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Steelers Film Room: No margin for error in Week 4

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The Steelers are not a terrible football team. But, every mistake they make is magnified because of their inability to cause turnovers or play with a lead.

Kirby Lee-USA TODAY Sports

The Steelers were a few plays away from beating the Minnesota Vikings in London. The loss of Larry Foote on defense is continuing to cause major headaches. Vince Williams is learning on the job, and he is experiencing some growing pains in the process.

Football is a cruel sport. One guy misses his run fit, and a great player like Adrian Peterson makes you pay for it. Honestly, if Ike Taylor does not duck his head, he probably gets a concussion form Peterson's knee. The technique that Taylor needs to do here is what is referred to by some as an "Alligator" tackle. This is where you wrap your arms around the runners knees or waist and roll. High school players are pretty good at this because they can practice tackling. Pro players, not so much.

Speaking of poor tackling.

Because of Allen's alignment, he is giving up a quick completion for a first down. Therefore, he needs to exhibit better body control on his approach. He needs to widen his base, quicken his feet, and mirror Greg Jennings. His mistake is compounded by Robert Golden. Golden's angle here is inexcusable.

Allen, Williams and Golden are all young players that got victimized by two very good NFL players. Jennings is good, and Peterson is super-human. The point is to remember is that for the past two weeks, the Steelers have made big plays on offense also. Antonio Brown is on quite the tear.

The difference really comes down to two factors. First, our lack of turnovers on defense. The Steelers make a big play, and their opponents make a big play. Without the big plays, we have a hard time driving the length of the field. That then brings our to our second issue: the lack of solid pass protection and run blocking from the offensive line.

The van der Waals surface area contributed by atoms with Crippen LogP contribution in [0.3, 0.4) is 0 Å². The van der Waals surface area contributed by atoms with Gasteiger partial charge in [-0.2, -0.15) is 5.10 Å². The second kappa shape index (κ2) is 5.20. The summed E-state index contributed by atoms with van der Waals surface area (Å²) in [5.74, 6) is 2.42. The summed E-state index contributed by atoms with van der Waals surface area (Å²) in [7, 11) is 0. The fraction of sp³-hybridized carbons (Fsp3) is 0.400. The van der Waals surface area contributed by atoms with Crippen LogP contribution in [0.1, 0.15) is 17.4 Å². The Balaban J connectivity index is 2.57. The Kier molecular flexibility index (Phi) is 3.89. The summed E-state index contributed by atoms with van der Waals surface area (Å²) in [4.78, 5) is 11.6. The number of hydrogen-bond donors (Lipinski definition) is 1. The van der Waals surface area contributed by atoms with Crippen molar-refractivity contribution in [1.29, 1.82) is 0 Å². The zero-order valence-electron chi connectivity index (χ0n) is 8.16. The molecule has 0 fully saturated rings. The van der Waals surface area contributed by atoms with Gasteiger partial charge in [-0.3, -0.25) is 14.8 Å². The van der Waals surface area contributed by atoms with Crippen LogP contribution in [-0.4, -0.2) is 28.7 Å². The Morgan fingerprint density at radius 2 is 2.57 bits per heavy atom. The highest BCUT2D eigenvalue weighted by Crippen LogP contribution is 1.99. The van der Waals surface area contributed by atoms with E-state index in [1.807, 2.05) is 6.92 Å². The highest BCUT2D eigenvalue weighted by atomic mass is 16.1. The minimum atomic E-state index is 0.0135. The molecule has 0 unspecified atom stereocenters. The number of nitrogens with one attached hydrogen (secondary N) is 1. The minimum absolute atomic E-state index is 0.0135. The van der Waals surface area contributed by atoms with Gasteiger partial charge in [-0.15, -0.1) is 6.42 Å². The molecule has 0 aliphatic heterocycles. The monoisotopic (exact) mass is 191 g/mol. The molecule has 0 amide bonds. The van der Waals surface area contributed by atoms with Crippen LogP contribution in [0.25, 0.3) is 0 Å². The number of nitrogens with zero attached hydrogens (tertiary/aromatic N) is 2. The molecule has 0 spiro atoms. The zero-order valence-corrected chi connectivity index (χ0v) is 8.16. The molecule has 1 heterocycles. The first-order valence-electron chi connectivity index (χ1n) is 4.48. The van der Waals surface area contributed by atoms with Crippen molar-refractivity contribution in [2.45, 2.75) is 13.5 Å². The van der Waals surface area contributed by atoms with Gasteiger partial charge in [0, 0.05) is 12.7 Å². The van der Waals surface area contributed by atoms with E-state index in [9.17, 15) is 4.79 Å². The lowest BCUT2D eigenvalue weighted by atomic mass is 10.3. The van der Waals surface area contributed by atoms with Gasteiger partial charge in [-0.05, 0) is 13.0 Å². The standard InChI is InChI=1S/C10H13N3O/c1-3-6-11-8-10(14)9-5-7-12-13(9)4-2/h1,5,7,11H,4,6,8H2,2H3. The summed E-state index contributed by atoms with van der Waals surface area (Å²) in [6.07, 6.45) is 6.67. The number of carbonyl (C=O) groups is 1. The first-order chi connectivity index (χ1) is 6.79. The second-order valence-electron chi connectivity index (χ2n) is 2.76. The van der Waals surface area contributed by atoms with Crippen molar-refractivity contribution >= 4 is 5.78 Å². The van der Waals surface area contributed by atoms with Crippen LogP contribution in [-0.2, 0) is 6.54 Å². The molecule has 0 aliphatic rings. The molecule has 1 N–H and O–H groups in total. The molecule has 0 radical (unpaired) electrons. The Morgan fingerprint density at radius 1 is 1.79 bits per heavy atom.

The Steelers are trapped in a sort of vicious cycle right now. They aren't stout enough up front to drive the ball for long drives, and we constantly have to drive the ball for long chunks of real estate because we don't cause turnovers and thus get a short field.

But, the outlook is not entirely bleak.

This is a beautifully blocked play. David Johnson block Jared Allen so well that you can't even see Allen. Heath Miller pins the linebacker. Will Johnson kicks out the safety. However, the best part about this play is rookie running back Le'Veon Bell. I was actually surprised to see Bell in this role. Oftentimes, taller running backs have a difficult time lowering their pad level in these types of situations. Moreover, taller running backs have a longer stride. Both of these factors normally make them ineffective (or not as effective) in short yardage and/or goal line situations.

Bell puts both of those worries to rest. First, he does a great job with his pad level. His shoulders are square and he is very low. Also, he is able to shorten his stride, but still generate power. The Steelers have had problems in the red zone for some time now. To improve your red zone offense, you improve your red zone running game. The Steelers have reason to be optimistic about their red zone offense with Bell.

The good news is that the Steelers have to start getting some turnovers eventually. Right now, there are a statistical anomaly. They simply can't continue like this. That, and the emergence of Brown and Bell on offense should give us some hope for the last 3 quarters of the season.

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